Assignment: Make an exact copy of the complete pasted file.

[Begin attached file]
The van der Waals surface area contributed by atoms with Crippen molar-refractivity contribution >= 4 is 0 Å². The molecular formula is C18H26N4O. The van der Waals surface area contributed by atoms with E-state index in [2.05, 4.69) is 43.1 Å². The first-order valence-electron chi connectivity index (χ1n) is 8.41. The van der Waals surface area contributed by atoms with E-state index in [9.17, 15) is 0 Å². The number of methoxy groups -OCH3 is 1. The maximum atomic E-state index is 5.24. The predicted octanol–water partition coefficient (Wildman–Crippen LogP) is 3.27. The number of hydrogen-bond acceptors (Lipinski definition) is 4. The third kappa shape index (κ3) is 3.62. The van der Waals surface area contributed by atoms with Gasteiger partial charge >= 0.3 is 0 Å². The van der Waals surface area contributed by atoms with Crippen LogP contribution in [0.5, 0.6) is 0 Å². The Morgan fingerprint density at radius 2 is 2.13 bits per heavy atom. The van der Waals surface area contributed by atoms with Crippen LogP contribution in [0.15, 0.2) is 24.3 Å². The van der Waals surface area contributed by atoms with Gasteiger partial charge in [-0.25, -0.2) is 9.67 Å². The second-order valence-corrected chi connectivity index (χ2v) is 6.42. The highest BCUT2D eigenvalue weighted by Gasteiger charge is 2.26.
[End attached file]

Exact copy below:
The van der Waals surface area contributed by atoms with Crippen molar-refractivity contribution >= 4 is 0 Å². The molecular formula is C18H26N4O. The van der Waals surface area contributed by atoms with E-state index in [2.05, 4.69) is 43.1 Å². The first-order valence-electron chi connectivity index (χ1n) is 8.41. The van der Waals surface area contributed by atoms with E-state index in [9.17, 15) is 0 Å². The number of methoxy groups -OCH3 is 1. The maximum atomic E-state index is 5.24. The predicted octanol–water partition coefficient (Wildman–Crippen LogP) is 3.27. The number of hydrogen-bond acceptors (Lipinski definition) is 4. The third kappa shape index (κ3) is 3.62. The van der Waals surface area contributed by atoms with Gasteiger partial charge >= 0.3 is 0 Å². The van der Waals surface area contributed by atoms with Crippen LogP contribution in [0.5, 0.6) is 0 Å². The Morgan fingerprint density at radius 2 is 2.13 bits per heavy atom. The van der Waals surface area contributed by atoms with Crippen LogP contribution in [0.15, 0.2) is 24.3 Å². The van der Waals surface area contributed by atoms with Gasteiger partial charge in [-0.25, -0.2) is 9.67 Å². The second-order valence-corrected chi connectivity index (χ2v) is 6.42. The highest BCUT2D eigenvalue weighted by Gasteiger charge is 2.26.